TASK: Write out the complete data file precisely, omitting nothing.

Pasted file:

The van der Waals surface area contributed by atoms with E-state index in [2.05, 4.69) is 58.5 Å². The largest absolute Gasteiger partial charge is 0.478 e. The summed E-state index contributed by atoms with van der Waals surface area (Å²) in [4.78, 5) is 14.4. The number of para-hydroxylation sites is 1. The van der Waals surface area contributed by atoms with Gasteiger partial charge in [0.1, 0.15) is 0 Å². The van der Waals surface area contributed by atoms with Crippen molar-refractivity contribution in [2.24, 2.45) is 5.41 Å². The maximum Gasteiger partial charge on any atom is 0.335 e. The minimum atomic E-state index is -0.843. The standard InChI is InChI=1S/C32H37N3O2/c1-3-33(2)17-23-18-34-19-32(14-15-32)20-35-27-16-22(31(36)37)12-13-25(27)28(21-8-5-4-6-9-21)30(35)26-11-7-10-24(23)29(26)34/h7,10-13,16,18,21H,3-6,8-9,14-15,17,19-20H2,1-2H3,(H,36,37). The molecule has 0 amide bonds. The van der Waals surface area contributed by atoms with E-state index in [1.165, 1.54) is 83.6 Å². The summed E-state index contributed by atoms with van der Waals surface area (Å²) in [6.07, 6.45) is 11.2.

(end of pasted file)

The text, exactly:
The van der Waals surface area contributed by atoms with E-state index in [2.05, 4.69) is 58.5 Å². The largest absolute Gasteiger partial charge is 0.478 e. The summed E-state index contributed by atoms with van der Waals surface area (Å²) in [4.78, 5) is 14.4. The number of para-hydroxylation sites is 1. The van der Waals surface area contributed by atoms with Gasteiger partial charge in [0.1, 0.15) is 0 Å². The van der Waals surface area contributed by atoms with Crippen molar-refractivity contribution in [2.24, 2.45) is 5.41 Å². The maximum Gasteiger partial charge on any atom is 0.335 e. The minimum atomic E-state index is -0.843. The standard InChI is InChI=1S/C32H37N3O2/c1-3-33(2)17-23-18-34-19-32(14-15-32)20-35-27-16-22(31(36)37)12-13-25(27)28(21-8-5-4-6-9-21)30(35)26-11-7-10-24(23)29(26)34/h7,10-13,16,18,21H,3-6,8-9,14-15,17,19-20H2,1-2H3,(H,36,37). The molecule has 0 amide bonds. The van der Waals surface area contributed by atoms with E-state index in [1.165, 1.54) is 83.6 Å². The summed E-state index contributed by atoms with van der Waals surface area (Å²) in [6.07, 6.45) is 11.2.